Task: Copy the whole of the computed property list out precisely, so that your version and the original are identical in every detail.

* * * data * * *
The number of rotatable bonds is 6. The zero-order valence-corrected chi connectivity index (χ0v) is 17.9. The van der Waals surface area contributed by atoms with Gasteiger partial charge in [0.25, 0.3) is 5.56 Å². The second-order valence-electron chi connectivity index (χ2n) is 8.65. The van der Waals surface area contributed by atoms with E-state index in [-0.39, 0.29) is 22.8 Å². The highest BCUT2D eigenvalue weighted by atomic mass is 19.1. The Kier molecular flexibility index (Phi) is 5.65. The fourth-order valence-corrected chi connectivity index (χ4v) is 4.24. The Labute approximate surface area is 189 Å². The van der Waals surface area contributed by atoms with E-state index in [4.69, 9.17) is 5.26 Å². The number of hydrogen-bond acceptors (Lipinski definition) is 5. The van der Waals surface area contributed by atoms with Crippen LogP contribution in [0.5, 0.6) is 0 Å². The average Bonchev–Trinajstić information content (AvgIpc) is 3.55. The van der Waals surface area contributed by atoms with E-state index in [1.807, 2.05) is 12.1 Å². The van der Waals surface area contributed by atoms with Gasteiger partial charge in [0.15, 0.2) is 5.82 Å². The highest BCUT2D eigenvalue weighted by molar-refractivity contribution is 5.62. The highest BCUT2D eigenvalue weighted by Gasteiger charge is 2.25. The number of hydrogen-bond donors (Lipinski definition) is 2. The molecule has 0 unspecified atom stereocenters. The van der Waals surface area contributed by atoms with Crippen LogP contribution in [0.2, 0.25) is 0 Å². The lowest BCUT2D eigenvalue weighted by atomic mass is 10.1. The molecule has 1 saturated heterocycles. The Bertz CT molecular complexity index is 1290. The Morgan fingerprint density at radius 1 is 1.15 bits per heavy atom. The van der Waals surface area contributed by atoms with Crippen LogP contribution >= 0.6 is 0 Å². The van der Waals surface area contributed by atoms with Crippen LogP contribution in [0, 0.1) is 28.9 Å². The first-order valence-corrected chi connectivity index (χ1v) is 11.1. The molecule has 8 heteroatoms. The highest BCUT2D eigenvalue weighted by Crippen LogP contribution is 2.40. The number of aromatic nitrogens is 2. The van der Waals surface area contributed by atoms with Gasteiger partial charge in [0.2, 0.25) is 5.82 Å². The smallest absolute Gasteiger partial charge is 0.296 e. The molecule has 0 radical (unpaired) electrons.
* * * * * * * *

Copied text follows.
The number of rotatable bonds is 6. The zero-order valence-corrected chi connectivity index (χ0v) is 17.9. The van der Waals surface area contributed by atoms with Gasteiger partial charge in [0.25, 0.3) is 5.56 Å². The second-order valence-electron chi connectivity index (χ2n) is 8.65. The van der Waals surface area contributed by atoms with E-state index in [-0.39, 0.29) is 22.8 Å². The highest BCUT2D eigenvalue weighted by atomic mass is 19.1. The Kier molecular flexibility index (Phi) is 5.65. The fourth-order valence-corrected chi connectivity index (χ4v) is 4.24. The Labute approximate surface area is 189 Å². The van der Waals surface area contributed by atoms with E-state index in [4.69, 9.17) is 5.26 Å². The number of hydrogen-bond acceptors (Lipinski definition) is 5. The van der Waals surface area contributed by atoms with Crippen LogP contribution in [0.5, 0.6) is 0 Å². The average Bonchev–Trinajstić information content (AvgIpc) is 3.55. The van der Waals surface area contributed by atoms with E-state index in [1.807, 2.05) is 12.1 Å². The van der Waals surface area contributed by atoms with Gasteiger partial charge in [0.15, 0.2) is 5.82 Å². The highest BCUT2D eigenvalue weighted by molar-refractivity contribution is 5.62. The highest BCUT2D eigenvalue weighted by Gasteiger charge is 2.25. The number of hydrogen-bond donors (Lipinski definition) is 2. The molecule has 0 unspecified atom stereocenters. The van der Waals surface area contributed by atoms with Crippen LogP contribution in [0.2, 0.25) is 0 Å². The lowest BCUT2D eigenvalue weighted by atomic mass is 10.1. The molecule has 1 saturated heterocycles. The Bertz CT molecular complexity index is 1290. The Morgan fingerprint density at radius 1 is 1.15 bits per heavy atom. The van der Waals surface area contributed by atoms with Crippen LogP contribution >= 0.6 is 0 Å². The van der Waals surface area contributed by atoms with Crippen LogP contribution in [0, 0.1) is 28.9 Å². The first-order valence-corrected chi connectivity index (χ1v) is 11.1. The molecule has 8 heteroatoms. The highest BCUT2D eigenvalue weighted by Crippen LogP contribution is 2.40. The number of aromatic nitrogens is 2. The van der Waals surface area contributed by atoms with Gasteiger partial charge in [0.2, 0.25) is 5.82 Å². The smallest absolute Gasteiger partial charge is 0.296 e. The molecule has 0 radical (unpaired) electrons.